No ludonarrative dissonance here, these talking animals are enjoying these firefights just as much as you are.

Losing a run that you’ve sunk a good hour into can be devastating, but don’t bother mourning the crew. They’ll be back in a few seconds. It’s a timeloop game, see, a bit like Into the Breach or Every Game These Days. But a setup so tired it’s practically comatose is livened up by a cast who are taking this all rather well.

No ludonarrative dissonance here, these talking animals are enjoying these firefights just as much as you are. They’re easy to like thanks to the funny, punchy writing. Conversations are rarely more than a few lines long too, so they don’t outstay their welcome, getting you straight back to the action with a smile on your face. That silly, jovial tone is consistent throughout. At one point I was challenged to the stupidest game of football ever, with myself and another ship firing at the ball to inch it towards each other’s goals. Can we get this modded into Starfield too?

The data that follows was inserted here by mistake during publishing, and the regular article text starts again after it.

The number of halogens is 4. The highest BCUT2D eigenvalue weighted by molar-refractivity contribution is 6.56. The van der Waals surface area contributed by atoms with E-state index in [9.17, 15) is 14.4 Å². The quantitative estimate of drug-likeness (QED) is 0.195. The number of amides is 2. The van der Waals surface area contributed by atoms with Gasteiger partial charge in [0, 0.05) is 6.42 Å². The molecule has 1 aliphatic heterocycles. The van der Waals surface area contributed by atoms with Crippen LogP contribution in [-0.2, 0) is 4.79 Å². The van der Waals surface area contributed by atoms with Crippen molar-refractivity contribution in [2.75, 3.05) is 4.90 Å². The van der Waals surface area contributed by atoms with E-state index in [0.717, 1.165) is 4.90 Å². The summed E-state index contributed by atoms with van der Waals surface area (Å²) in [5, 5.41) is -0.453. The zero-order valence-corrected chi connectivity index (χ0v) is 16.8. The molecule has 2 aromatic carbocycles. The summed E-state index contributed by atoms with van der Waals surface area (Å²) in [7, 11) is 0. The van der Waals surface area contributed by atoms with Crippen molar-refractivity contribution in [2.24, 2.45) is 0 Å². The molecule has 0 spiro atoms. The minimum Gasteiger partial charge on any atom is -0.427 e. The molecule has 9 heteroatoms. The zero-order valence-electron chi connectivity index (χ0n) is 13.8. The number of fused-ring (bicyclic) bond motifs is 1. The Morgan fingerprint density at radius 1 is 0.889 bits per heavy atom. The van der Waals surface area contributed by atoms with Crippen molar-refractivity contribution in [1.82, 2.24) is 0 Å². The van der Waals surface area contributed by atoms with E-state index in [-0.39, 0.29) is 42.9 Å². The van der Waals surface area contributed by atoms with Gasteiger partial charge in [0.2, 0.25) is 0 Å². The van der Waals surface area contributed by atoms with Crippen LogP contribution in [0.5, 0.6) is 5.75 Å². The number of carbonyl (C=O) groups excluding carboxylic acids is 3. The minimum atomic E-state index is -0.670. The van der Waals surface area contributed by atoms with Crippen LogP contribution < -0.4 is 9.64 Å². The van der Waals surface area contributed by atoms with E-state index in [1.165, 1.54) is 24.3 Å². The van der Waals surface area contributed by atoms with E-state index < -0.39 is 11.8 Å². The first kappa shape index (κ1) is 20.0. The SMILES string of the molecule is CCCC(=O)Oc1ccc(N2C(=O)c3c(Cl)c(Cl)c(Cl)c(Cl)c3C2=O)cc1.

A successful run is rewarded with a flashback to events just before the timeloop. Each character has three memories to unlock, and once you’ve got them all, you’re ready to finish the game. There are a few difficulty settings you can crank up but this doesn’t have the absurdly long tail of a Slay the Spire or Monster Train. Yet. Cobalt Core only launched last November, from a dev team of just three people. Who cares if it isn’t currently designed to last forever? For a good forty hours, this is FTL meets Into the Breach meets Slay the Spire. If you don’t want to play that, then you’re probably reading the wrong website.